Hike St. Cuthbert’s Way 100Km Hiking Route
If you crave solitude, fresh air, and a pilgrimage trek, St. Cuthbert’s way could be the perfect trek for you.
This 100km long-distance hiking route is probably one of the most epic hiking adventures you’ve never heard about, right?
My St. Cuthbert’s Way Pilgrimage
In April 2019, my four children and I embarked on a multi-day hiking adventure between the Scottish Boarders town of Melrose and Holy Island (Lindesfarne), England.
After hiking the Camino de Santiago in 2012 with my children, who then ranged in age from 2 to 9, I learned about St. Cuthbert’s Way.
First Came the Camino, Then Came Cuthbert’s
After walking the life changing Camino, it didn’t take me long to start wondering, what’s next?
Right away, I knew I had to add St. Cuthbert’s Way to my bucket list.
Years later, I learned that a running group had created the Saint Cuthbert’s Way Ultramarathon on the trail. That added fuel to my interest in hiking St. Cuthbert’s Way ’cause my family runs ultras for fun.
Fast Forward 7 Years Later
It wasn’t until 2019, though, that I finally walked the St. Cuthbert’s Way Holy Route with my children.
What is St. Cuthbert’s Way? Why Hike St. Cuthbert’s Way?
St. Cuthbert’s Way is a 100 km (62 miles) trail. It’s known as a holy route.
It starts in the cute, tiny town of Melrose, Scotland at Melrose Abbey. It continues 100 kilometers to Holy Island, England. Holy Island is off the coast of Northumberland, England.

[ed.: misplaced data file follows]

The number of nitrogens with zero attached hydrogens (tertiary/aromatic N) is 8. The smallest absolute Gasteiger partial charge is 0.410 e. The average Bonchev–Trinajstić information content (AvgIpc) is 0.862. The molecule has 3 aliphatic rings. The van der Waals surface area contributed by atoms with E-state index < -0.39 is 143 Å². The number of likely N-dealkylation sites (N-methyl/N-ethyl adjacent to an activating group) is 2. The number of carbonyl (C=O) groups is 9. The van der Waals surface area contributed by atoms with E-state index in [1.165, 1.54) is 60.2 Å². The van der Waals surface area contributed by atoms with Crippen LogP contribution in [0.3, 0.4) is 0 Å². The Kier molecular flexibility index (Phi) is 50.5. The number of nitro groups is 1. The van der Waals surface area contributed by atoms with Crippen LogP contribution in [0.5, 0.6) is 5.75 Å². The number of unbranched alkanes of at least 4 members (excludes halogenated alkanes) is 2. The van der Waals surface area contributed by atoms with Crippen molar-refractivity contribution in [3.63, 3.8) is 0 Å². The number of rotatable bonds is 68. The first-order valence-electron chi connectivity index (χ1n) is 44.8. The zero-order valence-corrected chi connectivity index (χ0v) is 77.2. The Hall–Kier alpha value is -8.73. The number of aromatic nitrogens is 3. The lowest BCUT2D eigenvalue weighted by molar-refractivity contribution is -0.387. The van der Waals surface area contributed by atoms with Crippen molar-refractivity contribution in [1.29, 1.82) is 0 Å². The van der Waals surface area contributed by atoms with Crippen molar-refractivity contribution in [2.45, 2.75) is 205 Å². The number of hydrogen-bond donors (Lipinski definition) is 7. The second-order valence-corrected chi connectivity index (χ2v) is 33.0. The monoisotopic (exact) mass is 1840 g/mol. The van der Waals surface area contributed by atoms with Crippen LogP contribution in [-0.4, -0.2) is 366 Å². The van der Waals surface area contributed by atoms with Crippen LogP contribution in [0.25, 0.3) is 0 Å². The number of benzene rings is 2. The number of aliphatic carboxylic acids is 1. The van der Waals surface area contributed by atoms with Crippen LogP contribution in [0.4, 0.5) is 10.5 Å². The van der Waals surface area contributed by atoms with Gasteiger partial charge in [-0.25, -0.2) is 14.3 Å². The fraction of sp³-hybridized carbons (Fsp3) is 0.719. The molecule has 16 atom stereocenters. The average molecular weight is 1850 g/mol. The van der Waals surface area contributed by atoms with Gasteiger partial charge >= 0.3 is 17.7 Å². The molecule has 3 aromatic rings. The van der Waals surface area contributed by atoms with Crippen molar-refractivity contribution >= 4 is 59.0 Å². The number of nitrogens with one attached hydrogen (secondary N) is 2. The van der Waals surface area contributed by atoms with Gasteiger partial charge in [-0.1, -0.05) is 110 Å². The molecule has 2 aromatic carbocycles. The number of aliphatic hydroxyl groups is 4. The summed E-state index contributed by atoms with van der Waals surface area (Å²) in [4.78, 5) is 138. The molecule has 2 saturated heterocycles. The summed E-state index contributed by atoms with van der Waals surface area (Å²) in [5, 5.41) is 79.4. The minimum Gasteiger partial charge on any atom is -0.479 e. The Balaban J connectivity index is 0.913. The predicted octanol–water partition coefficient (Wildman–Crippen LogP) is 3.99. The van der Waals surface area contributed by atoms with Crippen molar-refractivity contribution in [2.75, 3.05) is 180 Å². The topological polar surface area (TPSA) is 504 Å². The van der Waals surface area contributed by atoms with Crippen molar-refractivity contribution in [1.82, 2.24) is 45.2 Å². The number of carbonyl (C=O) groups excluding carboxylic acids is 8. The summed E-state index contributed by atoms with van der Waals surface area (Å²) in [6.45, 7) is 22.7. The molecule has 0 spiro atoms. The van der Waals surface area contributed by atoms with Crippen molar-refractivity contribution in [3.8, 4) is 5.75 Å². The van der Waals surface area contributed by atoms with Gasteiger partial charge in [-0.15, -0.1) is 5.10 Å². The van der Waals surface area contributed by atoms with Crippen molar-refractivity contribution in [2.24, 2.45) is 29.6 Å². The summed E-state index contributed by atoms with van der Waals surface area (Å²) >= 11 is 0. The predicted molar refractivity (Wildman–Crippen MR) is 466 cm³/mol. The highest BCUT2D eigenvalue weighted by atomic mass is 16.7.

The route is named after Saint Cuthbert, who dedicated his life to religion and service, and is said to have traveled the route. Most people start the route in Melrose.
A Remote Hiking Route, But an Epic Adventure
St. Cuthbert’s way is a remote route. Remote if you’re comparing it to The Camino de Santiago or The Tour du Mont Blanc (TMB)
Towns, restaurants, grocery stores, accommodations, and supplies are very few and far between. Accordingly, you need to plan ahead and carry emergency supplies. And extra food, just in case.
However, the trail is well marked and perfect for quiet adventure. The route ends on Holy Island, which is only reachable by a causeway, so you have to time your walk perfectly or wait until low tide and it’s safe to cross.
Hiking By the Numbers
It’s estimated that 2,500 people complete the route each year, which pales in comparison to The Way (Camino de Santiago) or the Tour du Month Blanc.
However, St. Cuthbert’s Way promises you many moments of complete solitude. Unless perhaps you’re hiking with four kids in tow. 🙂
Where we Started
The kids and I began our adventure by flying into Edinburgh, Scotland. You can get cheap flights on Easy Jet out of London.
Oh my, what a gorgeous city! And the Starbucks downtown gets my award for best view ever.
We spent our first night in Edinburgh at a little hotel off the beaten path.
Getting to Melrose
The next morning we walked to the train station. We then took a train, and then a bus to Melrose. We waited for a long time for a bus to Melrose at a very tiny train station. It felt like we were in the middle of no where. We sorta kinda were.